It is fine to both privately and, to a degree, publicly reflect upon the lives of historical persons. It fulfills various needs of the living. Look at a historical person (or persons) and consider the part of the historical person’s character, actions, etc., and consider how one may take meaning from these reflections. For some, these reflections might even translate into incorporating qualities that some find desirable in the historical person into the way they conduct themselves in their own lives. As long as reflection does not become something greater than a source of inspiration, and I suppose, guidance (as long as it is positive), then it seems innocent enough.
Various aspects of the lives of both Lee and Jackson are sources of personal reflection for me. For one, I find different aspects of Robert E. Lee’s character worthy of consideration in relation to the way one conducts himself in life. As a military historian, I find the military brilliance of both Lee and Jackson a source of interest. I’m also intrigued, as a descendant of Confederate soldiers – many who served under Jackson – about what Lee and Jackson meant to them during and after the war. Some, I am sure reflected positively, and some, I am willing to bet because of the circumstances of their service, reflected negatively.
Yet, do people really need a specific day, designated by the government, to have positive reflection?
I would argue that it is not necessary, but then, I am sure that there are those who find satisfaction in the fact that designated days are opportunities to demonstrate to others either how great this historical person was in the past or how great the historical person is – still – in the minds of those who “celebrate” the life of said person. Perhaps it can even be said of these public demonstrations that people who engage in them are engaging in a form of rhetorical expression in order to persuade (with a capital “P”) others that the historical person that they celebrate should be remembered in the public consciousness in the same way that they remember the historical person. Therefore, are the actions of those engaged in public display of “celebration” simply reflective in a manner that could be considered so simple and respectable?
Some may (and do) ask the question, “why can’t you just let these people have their day?” Yet, when public demonstration can be perceived as rhetorical presentation, there is a problem. If it were something as simple as a reflective service at a graveside and a reflective service conducted in a chapel, then I don’t think I could as easily find a problem in it. Ultimately, however, there are greater issues at large in these events. One cannot deny, for example, that there are some (maybe the use of “some” here is not an accurate reflection of the actual number) present at these events who use Confederate remembrance and symbolism as a platform for expression against the very nation and flag that provides them with the opportunity to conduct these very events. Talk about hypocrisy… but perhaps it would be better to address what can be identified, without a doubt, in events such as these. Consider the grand procession/parade at Lee-Jackson Day in Lexington, from the grave of Jackson to the Lee Chapel, with many a Confederate flag floating in the breeze, and many uniformed as “Confederates” marching to the site… is this merely a reflective event?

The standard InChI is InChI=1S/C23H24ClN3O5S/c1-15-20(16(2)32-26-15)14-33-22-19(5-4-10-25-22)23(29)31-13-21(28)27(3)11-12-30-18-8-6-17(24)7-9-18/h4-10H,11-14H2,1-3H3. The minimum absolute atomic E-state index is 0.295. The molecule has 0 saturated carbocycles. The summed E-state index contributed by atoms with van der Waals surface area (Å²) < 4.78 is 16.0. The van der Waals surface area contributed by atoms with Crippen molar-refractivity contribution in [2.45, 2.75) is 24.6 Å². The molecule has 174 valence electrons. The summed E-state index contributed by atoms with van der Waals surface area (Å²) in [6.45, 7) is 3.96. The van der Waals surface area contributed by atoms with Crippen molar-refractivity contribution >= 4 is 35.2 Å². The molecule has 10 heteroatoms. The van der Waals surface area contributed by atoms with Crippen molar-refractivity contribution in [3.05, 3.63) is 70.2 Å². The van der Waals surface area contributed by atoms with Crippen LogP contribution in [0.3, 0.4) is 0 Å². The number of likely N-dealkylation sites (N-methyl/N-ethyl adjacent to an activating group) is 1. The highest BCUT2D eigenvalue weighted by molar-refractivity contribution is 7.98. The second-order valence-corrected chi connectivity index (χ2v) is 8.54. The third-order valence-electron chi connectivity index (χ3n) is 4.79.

When does a day of reflection turn into a day of demonstration? Perhaps, more importantly, when is humble and simple reflection not enough, but gaudy exhibitionism more necessary in order to better satisfy the “heritage pangs” of the living?
I find this particularly interesting considering the personalities of the persons honored by these displays. As Lee was one who survived the war and provided a window into his beliefs on the reflection of the war through his postwar words, the entire exhibitionism of the new era Confederate remembrance movement is considerably out of line with the very person who is front and center in the remembrance activities themselves.
The Civil War is something that we should not forget. Many, many men served in gray because of the various ways they interpreted meaning in “cause” (and many served unwillingly with no attachment whatsoever to any “cause”). The manner in which these soldiers in gray served is certainly worthy of reflection, and even remembrance. Yet, in the end, no matter the “cause,” it seems too often, too easily forgotten by some that both the flag and the “nation” went down in defeat. Therefore, as people who reflect on the part their Confederate ancestors played in that war (or, if not a descendant, on the part their favorite Confederates played in the war), should Confederate remembrance come in the form of “celebration” filled with gaudy expression, even exhibitionism, or should remembrance be more reserved and humble. Again, the “cause” and flag were defeated, therefore, the ability to conduct public expressions of remembrance in Confederate remembrance is truly a privilege made possible only through the courtesies extended by the nation that won the war. I think Lee was quite aware of this, and as this man is truly central to Confederate remembrance, this fact, most especially on Lee-Jackson Day, should be made clear as at the top of those things that should not be forgotten.